Make Ship Happen campaign ropes in Palmyra arch expert
PUBLISHED: 10:19 09 August 2019 | UPDATED: 15:46 09 August 2019
The #MakeShipHappen campaign got off to a rousing start at the official launch at the Longshed in Woodbridge
More than 200 people gathered to kick off the campaign for the £1million funding needed to construct the build of the 90ft Sutton Hoo replica ship.
Ellen Widdup, of Prominent PR, officially opened the ceremony alongside directors of the The Sutton Hoo Ship's Company, Jacq Barnard and Philip Leech, with archaeologist Damian Goodburn from the Museum of London Archaeology and volunteer shipwright Tim Kirk.
One of the highlights of the evening was the rivet auction, where the community had the chance to buy the special rivet at the head of the structure owning the 'tip of the ship'.
Bids began at £50 but snowballed within seconds after an offer of £1,000 was instantly superseded with the closing bid of £2,000.
The generous final offers came from Roger Michel, executive director of Oxford University's The Institute for Digital Archaeology, one of the sponsors of the Make Ship Happen scheme.
Mr Michel is the man behind the replica of the Palmyra arch. The 1,800-year-old Arch of Triumph, originally built by the Roman's, was destroyed in Syria whilst the city was under occupation by ISIS.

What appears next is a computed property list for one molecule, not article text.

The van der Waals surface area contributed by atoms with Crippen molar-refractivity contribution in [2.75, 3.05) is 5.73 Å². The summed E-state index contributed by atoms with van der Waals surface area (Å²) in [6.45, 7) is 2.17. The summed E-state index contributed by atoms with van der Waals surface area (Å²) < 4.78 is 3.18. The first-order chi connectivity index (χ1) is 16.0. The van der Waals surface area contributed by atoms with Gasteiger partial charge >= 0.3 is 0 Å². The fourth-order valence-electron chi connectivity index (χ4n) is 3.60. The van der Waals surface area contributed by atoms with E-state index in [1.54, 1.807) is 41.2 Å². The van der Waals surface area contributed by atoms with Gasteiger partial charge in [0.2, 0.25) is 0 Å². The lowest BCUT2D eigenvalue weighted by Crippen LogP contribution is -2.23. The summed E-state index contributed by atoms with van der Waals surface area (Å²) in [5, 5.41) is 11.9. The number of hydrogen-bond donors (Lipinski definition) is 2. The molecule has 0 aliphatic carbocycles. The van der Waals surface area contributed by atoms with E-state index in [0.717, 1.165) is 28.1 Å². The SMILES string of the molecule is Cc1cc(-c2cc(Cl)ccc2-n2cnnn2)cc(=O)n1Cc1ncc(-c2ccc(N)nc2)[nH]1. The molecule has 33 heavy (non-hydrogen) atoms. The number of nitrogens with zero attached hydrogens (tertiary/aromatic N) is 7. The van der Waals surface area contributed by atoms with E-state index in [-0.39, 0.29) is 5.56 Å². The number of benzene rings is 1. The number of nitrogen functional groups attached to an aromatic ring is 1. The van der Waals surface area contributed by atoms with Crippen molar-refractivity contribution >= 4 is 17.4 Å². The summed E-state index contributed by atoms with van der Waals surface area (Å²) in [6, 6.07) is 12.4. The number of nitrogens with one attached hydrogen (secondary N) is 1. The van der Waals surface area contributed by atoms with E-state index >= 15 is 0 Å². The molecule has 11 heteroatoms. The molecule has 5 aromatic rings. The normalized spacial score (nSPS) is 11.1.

In October 2015 the now defunct extremist group deliberately rigged the structure with dynamite in their bid to annihilate Roman inspired remains.
Unveiled in Trafalgar Square in April 2016 by Boris Johnson, at the time Mayor of London, he hailed the reproduced artefact as a symbol of courage in the face of terrorist adversity.
Dividing his time between Oxfordshire and Massachusetts in the USA, Mr Michel came to be involved with the project through a long standing association with Mr Leech.
Now Mr Michel is determined to help with the resurrection of the 7th century burial ship and his dedication to the cause was obvious as he encouraged the rest of the audience to dig deep with a decent proposal.
If 10 members of the public were willing to pay £100 each for a rivet, Mr Michel offered to match it with his bid total - bringing the grand total to £4,000 within five minutes of the auction going ahead.
Mr Michel said: "The Sutton Hoo restoration will be our first UK-based reconstruction. We are going to help financially support the project and provide 3D scans and perhaps produce some of the rivets using 3D technology. So we anticipate being a full partner on this.
"This is quite a modest project for us but a unique one. The great thing about it is that it's UK based which is long overdue and it's our first ship building project too.
"We feel very strongly about supporting this. I think this is an amazing venture and it's something we are very excited about."
If you'd like to get involved or sponsor one of the rivets still available, click here